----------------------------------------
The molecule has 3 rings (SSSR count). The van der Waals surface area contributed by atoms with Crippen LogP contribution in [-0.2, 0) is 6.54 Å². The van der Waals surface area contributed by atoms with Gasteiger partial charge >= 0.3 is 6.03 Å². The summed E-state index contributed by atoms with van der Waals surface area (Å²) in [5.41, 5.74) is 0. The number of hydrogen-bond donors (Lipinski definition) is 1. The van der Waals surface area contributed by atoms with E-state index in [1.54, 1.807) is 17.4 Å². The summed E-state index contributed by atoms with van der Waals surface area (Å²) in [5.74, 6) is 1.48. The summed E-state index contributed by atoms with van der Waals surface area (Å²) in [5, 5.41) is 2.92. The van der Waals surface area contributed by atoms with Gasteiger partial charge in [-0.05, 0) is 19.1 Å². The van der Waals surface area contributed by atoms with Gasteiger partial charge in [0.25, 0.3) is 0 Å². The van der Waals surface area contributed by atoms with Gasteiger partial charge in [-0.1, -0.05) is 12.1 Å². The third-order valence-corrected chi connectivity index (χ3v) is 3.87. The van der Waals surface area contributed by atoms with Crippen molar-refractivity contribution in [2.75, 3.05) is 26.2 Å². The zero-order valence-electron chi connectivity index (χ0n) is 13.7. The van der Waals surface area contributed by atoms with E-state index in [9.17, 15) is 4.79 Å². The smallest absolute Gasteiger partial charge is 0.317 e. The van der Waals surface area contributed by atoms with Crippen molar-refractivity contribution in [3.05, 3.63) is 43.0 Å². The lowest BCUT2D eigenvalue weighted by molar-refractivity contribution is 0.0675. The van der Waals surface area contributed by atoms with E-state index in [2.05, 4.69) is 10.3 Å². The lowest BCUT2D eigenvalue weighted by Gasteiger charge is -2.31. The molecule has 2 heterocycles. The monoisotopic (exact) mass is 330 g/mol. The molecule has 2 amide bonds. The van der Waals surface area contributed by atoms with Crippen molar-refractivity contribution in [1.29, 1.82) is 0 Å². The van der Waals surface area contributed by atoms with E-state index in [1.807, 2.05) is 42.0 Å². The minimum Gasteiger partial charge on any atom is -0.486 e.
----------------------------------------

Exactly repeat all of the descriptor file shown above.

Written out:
The molecule has 3 rings (SSSR count). The van der Waals surface area contributed by atoms with Crippen LogP contribution in [-0.2, 0) is 6.54 Å². The van der Waals surface area contributed by atoms with Gasteiger partial charge >= 0.3 is 6.03 Å². The summed E-state index contributed by atoms with van der Waals surface area (Å²) in [5.41, 5.74) is 0. The number of hydrogen-bond donors (Lipinski definition) is 1. The van der Waals surface area contributed by atoms with E-state index in [1.54, 1.807) is 17.4 Å². The summed E-state index contributed by atoms with van der Waals surface area (Å²) in [5.74, 6) is 1.48. The summed E-state index contributed by atoms with van der Waals surface area (Å²) in [5, 5.41) is 2.92. The van der Waals surface area contributed by atoms with Gasteiger partial charge in [-0.05, 0) is 19.1 Å². The van der Waals surface area contributed by atoms with Gasteiger partial charge in [0.25, 0.3) is 0 Å². The van der Waals surface area contributed by atoms with Gasteiger partial charge in [-0.1, -0.05) is 12.1 Å². The third-order valence-corrected chi connectivity index (χ3v) is 3.87. The van der Waals surface area contributed by atoms with Crippen molar-refractivity contribution in [2.75, 3.05) is 26.2 Å². The zero-order valence-electron chi connectivity index (χ0n) is 13.7. The van der Waals surface area contributed by atoms with E-state index in [9.17, 15) is 4.79 Å². The smallest absolute Gasteiger partial charge is 0.317 e. The van der Waals surface area contributed by atoms with Crippen molar-refractivity contribution in [3.05, 3.63) is 43.0 Å². The lowest BCUT2D eigenvalue weighted by molar-refractivity contribution is 0.0675. The van der Waals surface area contributed by atoms with E-state index in [2.05, 4.69) is 10.3 Å². The lowest BCUT2D eigenvalue weighted by Gasteiger charge is -2.31. The molecule has 2 heterocycles. The monoisotopic (exact) mass is 330 g/mol. The molecule has 2 amide bonds. The van der Waals surface area contributed by atoms with Crippen molar-refractivity contribution in [1.29, 1.82) is 0 Å². The van der Waals surface area contributed by atoms with E-state index in [1.807, 2.05) is 42.0 Å². The minimum Gasteiger partial charge on any atom is -0.486 e.